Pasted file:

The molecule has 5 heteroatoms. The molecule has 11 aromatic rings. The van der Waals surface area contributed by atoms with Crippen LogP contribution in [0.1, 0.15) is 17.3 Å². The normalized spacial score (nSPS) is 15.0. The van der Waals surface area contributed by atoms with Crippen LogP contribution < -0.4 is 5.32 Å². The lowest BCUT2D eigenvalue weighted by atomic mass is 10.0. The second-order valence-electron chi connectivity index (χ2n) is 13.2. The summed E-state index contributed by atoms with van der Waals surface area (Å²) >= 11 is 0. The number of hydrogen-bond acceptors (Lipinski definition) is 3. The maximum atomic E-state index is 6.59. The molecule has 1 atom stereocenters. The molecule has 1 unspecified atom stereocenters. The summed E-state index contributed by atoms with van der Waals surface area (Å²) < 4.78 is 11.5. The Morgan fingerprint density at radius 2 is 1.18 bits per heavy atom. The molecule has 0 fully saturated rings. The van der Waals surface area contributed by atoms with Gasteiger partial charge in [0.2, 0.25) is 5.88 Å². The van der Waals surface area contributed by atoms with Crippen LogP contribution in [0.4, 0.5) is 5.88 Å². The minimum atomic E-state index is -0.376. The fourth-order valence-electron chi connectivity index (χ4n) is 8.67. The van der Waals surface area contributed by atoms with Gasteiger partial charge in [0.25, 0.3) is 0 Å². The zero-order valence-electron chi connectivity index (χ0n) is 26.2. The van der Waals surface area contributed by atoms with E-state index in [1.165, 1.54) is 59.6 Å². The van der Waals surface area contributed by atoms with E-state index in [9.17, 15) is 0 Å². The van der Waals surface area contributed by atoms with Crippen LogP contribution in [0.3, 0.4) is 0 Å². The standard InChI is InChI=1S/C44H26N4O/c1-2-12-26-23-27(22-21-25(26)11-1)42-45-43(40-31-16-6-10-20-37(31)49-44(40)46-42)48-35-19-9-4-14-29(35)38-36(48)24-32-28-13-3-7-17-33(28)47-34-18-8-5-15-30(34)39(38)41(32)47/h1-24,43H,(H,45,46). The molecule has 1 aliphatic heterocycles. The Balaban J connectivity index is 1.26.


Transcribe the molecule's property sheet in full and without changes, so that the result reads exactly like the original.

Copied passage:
The molecule has 5 heteroatoms. The molecule has 11 aromatic rings. The van der Waals surface area contributed by atoms with Crippen LogP contribution in [0.1, 0.15) is 17.3 Å². The normalized spacial score (nSPS) is 15.0. The van der Waals surface area contributed by atoms with Crippen LogP contribution < -0.4 is 5.32 Å². The lowest BCUT2D eigenvalue weighted by atomic mass is 10.0. The second-order valence-electron chi connectivity index (χ2n) is 13.2. The summed E-state index contributed by atoms with van der Waals surface area (Å²) >= 11 is 0. The number of hydrogen-bond acceptors (Lipinski definition) is 3. The maximum atomic E-state index is 6.59. The molecule has 1 atom stereocenters. The molecule has 1 unspecified atom stereocenters. The summed E-state index contributed by atoms with van der Waals surface area (Å²) < 4.78 is 11.5. The Morgan fingerprint density at radius 2 is 1.18 bits per heavy atom. The molecule has 0 fully saturated rings. The van der Waals surface area contributed by atoms with Gasteiger partial charge in [0.2, 0.25) is 5.88 Å². The van der Waals surface area contributed by atoms with Crippen LogP contribution in [0.4, 0.5) is 5.88 Å². The minimum atomic E-state index is -0.376. The fourth-order valence-electron chi connectivity index (χ4n) is 8.67. The van der Waals surface area contributed by atoms with Gasteiger partial charge in [0.25, 0.3) is 0 Å². The zero-order valence-electron chi connectivity index (χ0n) is 26.2. The van der Waals surface area contributed by atoms with E-state index in [1.165, 1.54) is 59.6 Å². The van der Waals surface area contributed by atoms with E-state index in [9.17, 15) is 0 Å². The van der Waals surface area contributed by atoms with Crippen LogP contribution in [0.3, 0.4) is 0 Å². The standard InChI is InChI=1S/C44H26N4O/c1-2-12-26-23-27(22-21-25(26)11-1)42-45-43(40-31-16-6-10-20-37(31)49-44(40)46-42)48-35-19-9-4-14-29(35)38-36(48)24-32-28-13-3-7-17-33(28)47-34-18-8-5-15-30(34)39(38)41(32)47/h1-24,43H,(H,45,46). The molecule has 1 aliphatic heterocycles. The Balaban J connectivity index is 1.26.